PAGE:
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Tuesday, September 22, 2015

An Assassin's Final Kill

An Assassin's Final Kill

    
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Analysis

Editor's Note: The following piece is part of an occasional series in which Fred Burton, our vice president of intelligence, reflects on his storied experience as a counterterrorism agent for the U.S. State Department.
Bethesda, Maryland, hardly looks like a scene for murder. Long before I became a counterterrorism agent with the Diplomatic Security Service, I was an officer with the Montgomery Country Police Department, and I spent countless nights driving through the sleepy neighborhoods of Montgomery County.
But Bethesda has seen its share of violence, home as it is to so many diplomats and officials looking for a tranquil spot within commuting distance of Washington, D.C. Take for instance the 1973 assassination of Colonel Joseph Alon, an Israeli military attache. Then there were the chilling Bradford Bishop murders in 1976, when agents from the State Department helped search the globe for a Yale-educated State Department Foreign Service officer who had bludgeoned his family to death with a hammer. (Bishop is now on the FBI Top Ten Fugitive list.) One case in particular that had an extraordinary impact on the intelligence community as a whole, and the diplomatic service in particular, was the 1976 assassination of Orlando Letelier. 

A Professional Hit

Letelier was a Chilean politician fleeing the brutal new regime that had come into power in 1973, in a U.S.-backed coup to overthrow Chile's socialist government. He soon found himself living and working in the United States. On September 10, 1976, Letelier delivered a blistering rebuke of Chile's brutal new regime in a speech at Madison Square Garden. Eleven days later, at 9:35 in the morning, Letelier was rounding Sheridan Circle on Embassy Row in Washington DC when an improvised explosive device detonated under his powder blue, Chevrolet Chevelle. Letelier and Ronni Moffitt, a 25-year-old woman who was campaigning for democracy in Chile, both died of their injuries. Moffitt's husband, Michael Moffitt, was also in the car, but survived the blast.  
The man behind the attack was a paid assassin named Michael Townley. A U.S. citizen, Townley worked as an operative for the Chilean secret police, and there were abundant rumors that he also had connections with the CIA. On the night of September 21, 1976, he crept into Letelier's driveway under the cover of darkness and attached a radio-controlled bomb to the underside of the car. Designed to concentrate the force of its blast upward, the bomb would blow a two-foot hole in the driver's seat.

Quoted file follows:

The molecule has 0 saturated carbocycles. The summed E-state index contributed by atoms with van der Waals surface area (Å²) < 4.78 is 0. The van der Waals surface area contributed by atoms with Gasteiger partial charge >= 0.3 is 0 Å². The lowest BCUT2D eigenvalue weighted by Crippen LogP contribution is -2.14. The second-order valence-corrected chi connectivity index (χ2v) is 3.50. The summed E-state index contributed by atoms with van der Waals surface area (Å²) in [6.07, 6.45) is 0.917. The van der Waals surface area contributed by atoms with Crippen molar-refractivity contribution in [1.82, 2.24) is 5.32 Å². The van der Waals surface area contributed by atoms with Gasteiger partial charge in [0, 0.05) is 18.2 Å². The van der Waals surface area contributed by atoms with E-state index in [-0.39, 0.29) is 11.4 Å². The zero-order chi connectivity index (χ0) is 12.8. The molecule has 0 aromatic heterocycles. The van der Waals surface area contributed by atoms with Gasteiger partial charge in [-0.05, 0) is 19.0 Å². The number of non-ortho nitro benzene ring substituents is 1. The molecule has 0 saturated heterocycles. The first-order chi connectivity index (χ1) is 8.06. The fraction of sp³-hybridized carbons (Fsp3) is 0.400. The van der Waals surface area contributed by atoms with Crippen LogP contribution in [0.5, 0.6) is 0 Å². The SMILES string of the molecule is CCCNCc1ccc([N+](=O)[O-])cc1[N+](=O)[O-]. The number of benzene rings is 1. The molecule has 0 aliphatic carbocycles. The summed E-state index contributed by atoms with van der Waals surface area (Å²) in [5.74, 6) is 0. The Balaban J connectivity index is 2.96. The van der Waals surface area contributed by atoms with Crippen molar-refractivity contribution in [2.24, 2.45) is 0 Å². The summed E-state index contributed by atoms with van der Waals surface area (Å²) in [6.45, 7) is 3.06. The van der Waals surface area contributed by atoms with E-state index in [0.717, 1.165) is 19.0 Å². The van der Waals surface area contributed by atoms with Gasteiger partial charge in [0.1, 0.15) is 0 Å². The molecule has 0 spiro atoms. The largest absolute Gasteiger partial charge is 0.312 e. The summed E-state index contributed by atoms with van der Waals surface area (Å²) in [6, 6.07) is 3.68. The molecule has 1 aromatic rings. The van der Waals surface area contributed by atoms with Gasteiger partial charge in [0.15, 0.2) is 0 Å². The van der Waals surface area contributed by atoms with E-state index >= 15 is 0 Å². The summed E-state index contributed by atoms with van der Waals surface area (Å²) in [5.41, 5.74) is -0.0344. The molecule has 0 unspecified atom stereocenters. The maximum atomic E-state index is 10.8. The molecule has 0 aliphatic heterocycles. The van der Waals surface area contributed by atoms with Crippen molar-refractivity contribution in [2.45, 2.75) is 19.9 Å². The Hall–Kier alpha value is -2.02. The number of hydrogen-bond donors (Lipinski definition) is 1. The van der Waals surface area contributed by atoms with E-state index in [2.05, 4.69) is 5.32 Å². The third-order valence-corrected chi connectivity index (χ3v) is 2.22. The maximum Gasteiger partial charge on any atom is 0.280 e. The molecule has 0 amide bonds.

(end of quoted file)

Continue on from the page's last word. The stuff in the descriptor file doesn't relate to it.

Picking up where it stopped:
Putting Security First

It often takes tragedy to teach a hard lesson, and the Letelier case is a perfect example. In the 1970's, protection protocol for foreign diplomats, dignitaries and high-profile political figures was poor. Most current and former diplomats were listed in the local telephone directory and could easily be found. The State Department Office of Security, the forerunner to the DSS, shared responsibility for protecting visiting officials with the U.S. Secret Service Uniformed Division and local police departments, but there was little smooth coordination between the various agencies or between the federal government and police.
What made the attack on Letelier particularly jarring for U.S. security professionals was where it had occurred — Embassy Row, the diplomatic heart of the capitol and where agents spent a huge portion of their time ferrying foreign officials back and forth down Massachusetts Avenue.
Protection agencies such as the U.S. Secret Service and Diplomatic Security Service would later study the hit on Letelier in an effort to improve security protocol. Today agents urge officials to park their vehicles in protected garages and inspect their cars before they start them, and the State Department provides much more robust protection for resident foreign officials in the United States. U.S. Secret Service officers and K9 units patrol diplomatic residences and embassies, while the FBI works more closely with local police departments to ensure diplomats are protected even when they are at home. Diplomatic residences are placed on enhanced 9-1-1 programs, which alert everyone from the FBI to the State Department if the residents dial the police. The FBI, Joint Terrorism Task Forces and protective intelligence divisions of the Diplomatic Security Service thoroughly investigate suspicious events, making it far more difficult to pull off the kind of assassination Townley orchestrated in 1976.

The Bargain 

Townley is implicated in at least three other assassinations before Letelier's, and he may have done far more during his time with the Chilean secret police. But after the United States put him on trial for Letelier's murder, Townley's career came to an end.  He managed to strike a plea bargain that allowed him, after 62 months in prison, to enter the U.S. Marshals Service Witness protection program — which continues to hide him to this day.
Now the former assassin is back in the news for his involvement in another murder altogether: the 1976 kidnapping, torture and murder of Spanish diplomat Carmelo Soria in Chile, an outspoken opponent of the same military dictatorship Letelier had fled. In August, the Chilean Supreme Court called for a trial of fifteen former members of the dictatorship-era secret police.
There's only one problem: Townley is nowhere to be found. The U.S. Marshalls are unlikely to surrender him to the Chileans and risk discrediting their entire program, so Chile's calls to put him on trial will go unanswered. And though Letelier's assassination was far from Townley's first killing, it is likely the only one for which he will ever be brought to justice.